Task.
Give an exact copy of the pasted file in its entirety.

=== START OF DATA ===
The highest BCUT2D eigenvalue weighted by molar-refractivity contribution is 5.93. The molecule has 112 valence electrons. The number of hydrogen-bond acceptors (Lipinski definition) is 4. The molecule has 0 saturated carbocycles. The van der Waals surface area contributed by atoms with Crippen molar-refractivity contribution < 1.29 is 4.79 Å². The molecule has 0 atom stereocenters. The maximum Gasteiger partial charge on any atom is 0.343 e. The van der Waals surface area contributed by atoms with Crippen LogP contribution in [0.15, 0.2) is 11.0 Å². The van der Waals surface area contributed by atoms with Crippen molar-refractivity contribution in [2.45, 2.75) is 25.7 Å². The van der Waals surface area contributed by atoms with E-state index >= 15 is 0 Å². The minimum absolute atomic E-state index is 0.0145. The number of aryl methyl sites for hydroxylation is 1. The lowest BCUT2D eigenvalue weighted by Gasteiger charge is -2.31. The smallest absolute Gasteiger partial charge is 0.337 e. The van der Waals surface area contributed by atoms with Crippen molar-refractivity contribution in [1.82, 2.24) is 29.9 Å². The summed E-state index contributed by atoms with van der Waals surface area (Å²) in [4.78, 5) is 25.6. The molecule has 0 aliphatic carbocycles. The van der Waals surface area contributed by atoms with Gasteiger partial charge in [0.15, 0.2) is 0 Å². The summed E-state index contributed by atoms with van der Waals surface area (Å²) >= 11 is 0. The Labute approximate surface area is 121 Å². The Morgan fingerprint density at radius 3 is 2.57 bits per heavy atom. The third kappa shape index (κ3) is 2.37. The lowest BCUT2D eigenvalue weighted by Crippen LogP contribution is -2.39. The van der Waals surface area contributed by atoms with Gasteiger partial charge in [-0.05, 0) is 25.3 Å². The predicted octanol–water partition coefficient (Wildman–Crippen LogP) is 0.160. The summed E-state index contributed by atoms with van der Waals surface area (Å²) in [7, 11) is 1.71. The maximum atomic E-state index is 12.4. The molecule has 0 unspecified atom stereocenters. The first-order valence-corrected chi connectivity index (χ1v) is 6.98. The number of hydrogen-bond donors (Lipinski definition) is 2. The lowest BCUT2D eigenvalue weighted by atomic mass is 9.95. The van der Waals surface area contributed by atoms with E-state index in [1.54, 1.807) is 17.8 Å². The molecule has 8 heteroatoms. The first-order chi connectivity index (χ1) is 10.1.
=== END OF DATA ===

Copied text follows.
The highest BCUT2D eigenvalue weighted by molar-refractivity contribution is 5.93. The molecule has 112 valence electrons. The number of hydrogen-bond acceptors (Lipinski definition) is 4. The molecule has 0 saturated carbocycles. The van der Waals surface area contributed by atoms with Crippen molar-refractivity contribution < 1.29 is 4.79 Å². The molecule has 0 atom stereocenters. The maximum Gasteiger partial charge on any atom is 0.343 e. The van der Waals surface area contributed by atoms with Crippen LogP contribution in [0.15, 0.2) is 11.0 Å². The van der Waals surface area contributed by atoms with Crippen molar-refractivity contribution in [2.45, 2.75) is 25.7 Å². The van der Waals surface area contributed by atoms with E-state index >= 15 is 0 Å². The minimum absolute atomic E-state index is 0.0145. The number of aryl methyl sites for hydroxylation is 1. The lowest BCUT2D eigenvalue weighted by Gasteiger charge is -2.31. The smallest absolute Gasteiger partial charge is 0.337 e. The van der Waals surface area contributed by atoms with Crippen molar-refractivity contribution in [1.82, 2.24) is 29.9 Å². The summed E-state index contributed by atoms with van der Waals surface area (Å²) in [4.78, 5) is 25.6. The molecule has 0 aliphatic carbocycles. The van der Waals surface area contributed by atoms with Gasteiger partial charge in [0.15, 0.2) is 0 Å². The summed E-state index contributed by atoms with van der Waals surface area (Å²) >= 11 is 0. The Labute approximate surface area is 121 Å². The Morgan fingerprint density at radius 3 is 2.57 bits per heavy atom. The third kappa shape index (κ3) is 2.37. The lowest BCUT2D eigenvalue weighted by Crippen LogP contribution is -2.39. The van der Waals surface area contributed by atoms with Gasteiger partial charge in [-0.05, 0) is 25.3 Å². The predicted octanol–water partition coefficient (Wildman–Crippen LogP) is 0.160. The summed E-state index contributed by atoms with van der Waals surface area (Å²) in [7, 11) is 1.71. The maximum atomic E-state index is 12.4. The molecule has 0 unspecified atom stereocenters. The first-order valence-corrected chi connectivity index (χ1v) is 6.98. The number of hydrogen-bond donors (Lipinski definition) is 2. The lowest BCUT2D eigenvalue weighted by atomic mass is 9.95. The van der Waals surface area contributed by atoms with E-state index in [1.54, 1.807) is 17.8 Å². The molecule has 8 heteroatoms. The first-order chi connectivity index (χ1) is 10.1.